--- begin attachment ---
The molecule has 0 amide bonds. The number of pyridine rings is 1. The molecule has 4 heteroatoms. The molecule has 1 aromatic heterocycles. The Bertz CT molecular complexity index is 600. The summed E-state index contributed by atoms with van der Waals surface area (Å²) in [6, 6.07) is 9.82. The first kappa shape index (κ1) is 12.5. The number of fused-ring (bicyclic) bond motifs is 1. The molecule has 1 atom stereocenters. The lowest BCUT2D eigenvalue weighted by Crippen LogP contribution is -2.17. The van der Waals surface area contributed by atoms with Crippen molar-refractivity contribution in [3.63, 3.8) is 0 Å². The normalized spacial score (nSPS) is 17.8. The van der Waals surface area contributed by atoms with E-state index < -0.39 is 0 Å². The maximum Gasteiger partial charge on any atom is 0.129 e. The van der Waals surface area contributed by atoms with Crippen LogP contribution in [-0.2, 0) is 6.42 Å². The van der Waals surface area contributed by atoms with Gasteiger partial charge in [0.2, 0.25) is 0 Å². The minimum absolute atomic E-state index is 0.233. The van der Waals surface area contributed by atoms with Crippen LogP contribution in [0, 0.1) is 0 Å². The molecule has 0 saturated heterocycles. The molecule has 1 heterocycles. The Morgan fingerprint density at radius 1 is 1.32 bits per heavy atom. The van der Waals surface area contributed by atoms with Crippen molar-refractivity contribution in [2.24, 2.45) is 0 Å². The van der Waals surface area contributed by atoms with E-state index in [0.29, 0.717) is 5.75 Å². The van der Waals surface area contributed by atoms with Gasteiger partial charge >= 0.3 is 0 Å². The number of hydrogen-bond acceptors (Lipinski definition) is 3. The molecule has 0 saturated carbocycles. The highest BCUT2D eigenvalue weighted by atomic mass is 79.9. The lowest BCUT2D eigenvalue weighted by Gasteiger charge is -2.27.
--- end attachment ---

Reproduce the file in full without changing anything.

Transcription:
The molecule has 0 amide bonds. The number of pyridine rings is 1. The molecule has 4 heteroatoms. The molecule has 1 aromatic heterocycles. The Bertz CT molecular complexity index is 600. The summed E-state index contributed by atoms with van der Waals surface area (Å²) in [6, 6.07) is 9.82. The first kappa shape index (κ1) is 12.5. The number of fused-ring (bicyclic) bond motifs is 1. The molecule has 1 atom stereocenters. The lowest BCUT2D eigenvalue weighted by Crippen LogP contribution is -2.17. The van der Waals surface area contributed by atoms with Crippen molar-refractivity contribution in [3.63, 3.8) is 0 Å². The normalized spacial score (nSPS) is 17.8. The van der Waals surface area contributed by atoms with E-state index < -0.39 is 0 Å². The maximum Gasteiger partial charge on any atom is 0.129 e. The van der Waals surface area contributed by atoms with Crippen LogP contribution in [-0.2, 0) is 6.42 Å². The van der Waals surface area contributed by atoms with Gasteiger partial charge in [0.2, 0.25) is 0 Å². The minimum absolute atomic E-state index is 0.233. The van der Waals surface area contributed by atoms with Crippen LogP contribution in [0, 0.1) is 0 Å². The molecule has 0 saturated heterocycles. The molecule has 1 heterocycles. The Morgan fingerprint density at radius 1 is 1.32 bits per heavy atom. The van der Waals surface area contributed by atoms with Crippen molar-refractivity contribution in [2.24, 2.45) is 0 Å². The van der Waals surface area contributed by atoms with E-state index in [0.29, 0.717) is 5.75 Å². The van der Waals surface area contributed by atoms with Gasteiger partial charge >= 0.3 is 0 Å². The number of hydrogen-bond acceptors (Lipinski definition) is 3. The molecule has 0 saturated carbocycles. The highest BCUT2D eigenvalue weighted by atomic mass is 79.9. The lowest BCUT2D eigenvalue weighted by Gasteiger charge is -2.27.